TV Review | ‘Masters of Sex’ delivers complex female characters

Amid the flashy dramas and much-hyped comedies that premiered this fall, a quieter, more adult show also debuted on the small screen — and though it hasn’t received the same attention as other notable series like “Scandal” (2012-present) have, it is still very much worth watching.

Showtime’s “Masters of Sex” is based on the true story of William Masters and Virginia Johnson, who conducted pioneering — and ultimately revolutionary — research on human sexuality starting in the 1950s. The show picks up at the beginning of this relationship when Dr. Masters (Michael Sheen), a highly respected physician at Washington University in St. Louis, hires single mother Johnson (Lizzy Caplan) as his assistant. The two begin work on a secretive and controversial study monitoring the effects of sex on the human body.

“Masters” works well for many reasons, one of which is its two lead actors. Although hearing Sheen (who is British) speak in a clipped American accent is initially disconcerting, it is refreshing to see him helm a project of his own. He has spent much of his career delighting in supporting roles — think “Midnight in Paris” (2011) or his head scratching turns in the “Twilight” films — and his fleshed out take on Dr. Masters is a welcome change of pace. With the newfound opportunity to truly inhabit this role, Sheen brings intricate complexities and contradictions to his character. Dr. Masters is at once prudish and passionate, aggravating and sympathetic; he is a conservative and a liberal, a rule-breaker and a teacher’s pet. As a physician, he is interested in studying sex, but not so much in having any — or at least not with his wife. Dr. Masters’ struggle to reconcile these conflicting elements of his character is noticeable yet subtle, and Sheen skillfully captures the doctor’s dismay when these tensions bubble up and out at inopportune moments. He is great fun to watch — indeed, few actors can pull off judgmental looks with the same ferocity and humor as Sheen.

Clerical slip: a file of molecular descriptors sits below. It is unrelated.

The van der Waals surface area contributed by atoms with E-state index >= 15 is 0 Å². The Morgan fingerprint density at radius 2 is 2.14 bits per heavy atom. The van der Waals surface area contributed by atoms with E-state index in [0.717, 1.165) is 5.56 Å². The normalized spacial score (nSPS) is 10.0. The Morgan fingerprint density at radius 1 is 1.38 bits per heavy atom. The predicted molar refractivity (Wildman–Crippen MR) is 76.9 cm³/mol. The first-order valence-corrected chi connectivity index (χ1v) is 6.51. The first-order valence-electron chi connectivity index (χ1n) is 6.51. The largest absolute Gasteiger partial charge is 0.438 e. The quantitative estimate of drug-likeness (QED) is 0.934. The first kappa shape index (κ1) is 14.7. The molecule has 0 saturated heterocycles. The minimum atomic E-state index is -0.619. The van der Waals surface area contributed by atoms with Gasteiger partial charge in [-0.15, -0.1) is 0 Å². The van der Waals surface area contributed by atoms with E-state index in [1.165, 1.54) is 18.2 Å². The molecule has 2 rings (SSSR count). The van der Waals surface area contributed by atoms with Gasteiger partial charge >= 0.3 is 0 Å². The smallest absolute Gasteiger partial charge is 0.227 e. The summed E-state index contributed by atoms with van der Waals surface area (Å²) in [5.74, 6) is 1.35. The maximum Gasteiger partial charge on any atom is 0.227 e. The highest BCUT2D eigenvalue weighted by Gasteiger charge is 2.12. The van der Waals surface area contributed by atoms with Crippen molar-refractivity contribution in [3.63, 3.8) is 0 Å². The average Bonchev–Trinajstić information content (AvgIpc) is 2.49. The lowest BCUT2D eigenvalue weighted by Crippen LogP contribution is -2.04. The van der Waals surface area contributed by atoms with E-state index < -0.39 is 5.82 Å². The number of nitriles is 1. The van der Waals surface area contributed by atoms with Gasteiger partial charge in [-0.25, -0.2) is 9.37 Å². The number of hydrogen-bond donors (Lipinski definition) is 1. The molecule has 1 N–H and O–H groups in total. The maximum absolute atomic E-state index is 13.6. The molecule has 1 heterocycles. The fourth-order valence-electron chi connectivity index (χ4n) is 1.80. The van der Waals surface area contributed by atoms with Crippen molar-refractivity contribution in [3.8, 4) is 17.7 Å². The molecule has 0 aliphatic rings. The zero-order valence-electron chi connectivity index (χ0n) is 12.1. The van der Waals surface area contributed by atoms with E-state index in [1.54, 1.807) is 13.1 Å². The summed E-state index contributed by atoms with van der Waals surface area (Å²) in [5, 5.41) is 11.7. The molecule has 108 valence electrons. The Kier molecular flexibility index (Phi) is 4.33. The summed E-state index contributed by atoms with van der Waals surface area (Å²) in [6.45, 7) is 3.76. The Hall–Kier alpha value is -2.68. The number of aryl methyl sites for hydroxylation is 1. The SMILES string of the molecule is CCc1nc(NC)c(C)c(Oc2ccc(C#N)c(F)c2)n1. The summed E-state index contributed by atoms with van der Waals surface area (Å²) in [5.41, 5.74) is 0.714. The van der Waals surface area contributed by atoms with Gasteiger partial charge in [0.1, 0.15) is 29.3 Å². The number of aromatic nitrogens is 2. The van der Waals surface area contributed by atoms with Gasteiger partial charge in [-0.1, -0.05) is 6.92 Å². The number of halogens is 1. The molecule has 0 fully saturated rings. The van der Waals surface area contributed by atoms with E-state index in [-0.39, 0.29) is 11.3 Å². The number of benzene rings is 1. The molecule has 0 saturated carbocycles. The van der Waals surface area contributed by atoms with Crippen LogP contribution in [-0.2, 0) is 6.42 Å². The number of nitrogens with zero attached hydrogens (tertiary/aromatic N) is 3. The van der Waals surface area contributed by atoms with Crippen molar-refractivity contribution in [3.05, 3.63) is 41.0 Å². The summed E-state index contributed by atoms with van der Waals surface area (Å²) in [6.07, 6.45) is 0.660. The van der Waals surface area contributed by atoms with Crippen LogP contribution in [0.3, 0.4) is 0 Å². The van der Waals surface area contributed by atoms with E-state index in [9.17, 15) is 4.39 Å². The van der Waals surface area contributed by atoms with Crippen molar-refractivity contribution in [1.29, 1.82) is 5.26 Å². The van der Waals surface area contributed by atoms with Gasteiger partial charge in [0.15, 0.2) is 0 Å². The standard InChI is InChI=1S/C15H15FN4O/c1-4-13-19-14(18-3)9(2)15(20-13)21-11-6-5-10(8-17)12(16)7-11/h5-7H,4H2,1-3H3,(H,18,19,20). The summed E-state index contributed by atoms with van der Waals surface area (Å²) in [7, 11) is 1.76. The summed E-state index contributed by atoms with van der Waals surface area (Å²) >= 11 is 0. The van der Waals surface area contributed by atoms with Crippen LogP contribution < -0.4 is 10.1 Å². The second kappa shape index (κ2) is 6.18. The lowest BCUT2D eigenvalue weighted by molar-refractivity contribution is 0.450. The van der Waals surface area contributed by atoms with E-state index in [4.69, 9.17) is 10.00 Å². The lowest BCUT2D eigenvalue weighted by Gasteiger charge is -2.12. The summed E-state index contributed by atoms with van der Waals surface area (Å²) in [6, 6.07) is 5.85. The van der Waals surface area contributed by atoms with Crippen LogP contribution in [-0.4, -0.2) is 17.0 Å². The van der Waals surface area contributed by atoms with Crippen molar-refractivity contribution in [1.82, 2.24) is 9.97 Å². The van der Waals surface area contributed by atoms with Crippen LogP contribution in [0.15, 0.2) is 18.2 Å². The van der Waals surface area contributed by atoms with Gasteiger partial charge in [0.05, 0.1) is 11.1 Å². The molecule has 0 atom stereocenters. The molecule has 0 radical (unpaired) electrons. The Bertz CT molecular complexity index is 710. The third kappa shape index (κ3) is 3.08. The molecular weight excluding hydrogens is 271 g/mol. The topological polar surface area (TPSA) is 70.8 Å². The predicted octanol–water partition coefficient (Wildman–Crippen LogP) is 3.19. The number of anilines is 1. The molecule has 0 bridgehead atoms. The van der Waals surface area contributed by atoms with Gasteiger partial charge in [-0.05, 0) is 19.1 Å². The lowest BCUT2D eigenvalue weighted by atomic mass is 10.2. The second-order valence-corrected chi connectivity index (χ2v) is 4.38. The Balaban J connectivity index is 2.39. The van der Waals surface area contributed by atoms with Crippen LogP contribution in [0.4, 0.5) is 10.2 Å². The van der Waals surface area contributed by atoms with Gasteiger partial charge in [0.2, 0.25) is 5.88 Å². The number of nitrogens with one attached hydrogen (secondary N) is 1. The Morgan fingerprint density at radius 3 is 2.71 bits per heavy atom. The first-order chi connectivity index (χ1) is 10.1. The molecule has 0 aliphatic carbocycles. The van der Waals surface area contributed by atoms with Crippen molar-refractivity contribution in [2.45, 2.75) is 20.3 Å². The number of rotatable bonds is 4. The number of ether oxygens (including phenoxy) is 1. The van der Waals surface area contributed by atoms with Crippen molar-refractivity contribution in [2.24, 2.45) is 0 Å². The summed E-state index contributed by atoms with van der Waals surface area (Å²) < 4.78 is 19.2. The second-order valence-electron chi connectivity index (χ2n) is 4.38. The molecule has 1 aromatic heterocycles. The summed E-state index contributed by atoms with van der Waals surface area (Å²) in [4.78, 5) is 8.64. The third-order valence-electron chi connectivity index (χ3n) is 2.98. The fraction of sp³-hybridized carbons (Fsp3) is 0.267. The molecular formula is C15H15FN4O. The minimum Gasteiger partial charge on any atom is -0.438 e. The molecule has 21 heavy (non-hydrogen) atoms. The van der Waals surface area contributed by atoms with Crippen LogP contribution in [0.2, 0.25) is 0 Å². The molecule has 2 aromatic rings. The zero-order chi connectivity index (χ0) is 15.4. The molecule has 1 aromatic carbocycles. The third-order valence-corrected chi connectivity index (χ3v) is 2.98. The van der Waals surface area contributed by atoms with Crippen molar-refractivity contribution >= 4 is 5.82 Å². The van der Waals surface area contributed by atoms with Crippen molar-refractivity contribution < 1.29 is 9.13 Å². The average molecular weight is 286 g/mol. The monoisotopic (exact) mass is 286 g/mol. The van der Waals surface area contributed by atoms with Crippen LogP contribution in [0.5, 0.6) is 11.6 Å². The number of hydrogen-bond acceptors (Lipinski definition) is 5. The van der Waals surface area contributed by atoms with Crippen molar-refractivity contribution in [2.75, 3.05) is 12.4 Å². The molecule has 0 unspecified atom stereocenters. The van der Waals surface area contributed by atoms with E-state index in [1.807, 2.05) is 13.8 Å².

The heart of the show, however, lies in Lizzy Caplan’s artful portrayal of Virginia. Best known for playing Janis Ian in “Mean Girls” (2004), Caplan is a far cry from that iconic role in “Masters of Sex.” Outwardly, Virginia remains conventional — her hair, clothes, mannerisms and job fit with the 1950s suburbia she lives in. However, below the surface, Virginia is a rebel. As a twice-divorced mother of two young children whom she raises alone, Virginia is easily the most sexually liberated character on the show, and she doesn’t apologize for any of it. Instead, she is defiant and determined, professional and alluring — traits that become both more obvious and more necessary as her work with Dr. Masters progresses. Virginia has challenged the system and has figured out how to survive as a divorced mother in a man’s world.

Caplan’s Virginia, along with the show’s other female characters, is somewhat of a revelation. For all of Sheen’s talent, he is sometimes overshadowed by his costars. The writers have written roles for women that are complex and intriguing, all the while managing to stay away from stereotypes and tropes. There’s Betty (Annaleigh Ashford), a prostitute and a lesbian who coerces Dr. Masters into giving her a job in exchange for allowing him to conduct his study in the brothel. Masters’ wife Libby (Caitlin FitzGerald) appears to be the perfect ’50s housewife, but her struggle to get pregnant and fix her marriage within the often-oppressive confines of her position are displayed with poignant intimacy.

For all its impressive writing and acting, however, “Masters of Sex” still has its shortcomings. The show spends more time than can really be justified on Dr. Ethan Hass (Nicholas D’Agosto), a young, handsome OB/GYN who specializes in misogyny and self-importance. He has a brief, if not particularly interesting, dalliance with Virginia in the pilot, and the writers, seemingly unsure of what to do with his character after this romance ends, have stuck him in aimless and often uncomfortable plotlines. D’Agosto is an engaging presence, and it’s a shame that his role hasn’t been on par with the other characters on the show.

“Masters of Sex” also takes full advantage of being on premium cable with its frank depictions of sex — an unsurprising reality considering the show’s title and subject matter. Although these scenes are not exactly done poorly, oftentimes they feel forced — included simply to confirm the show’s already blatant premise.

To their credit, though, the writers have done an excellent job contrasting the show’s racy scenes with the buttoned-up conservatism of the 1950s — and this is where “Masters” really comes to life. It very much succeeds in portraying the tensions among characters as they work and live with each other in a world increasingly, and perhaps unexpectedly, filled with contradictions.

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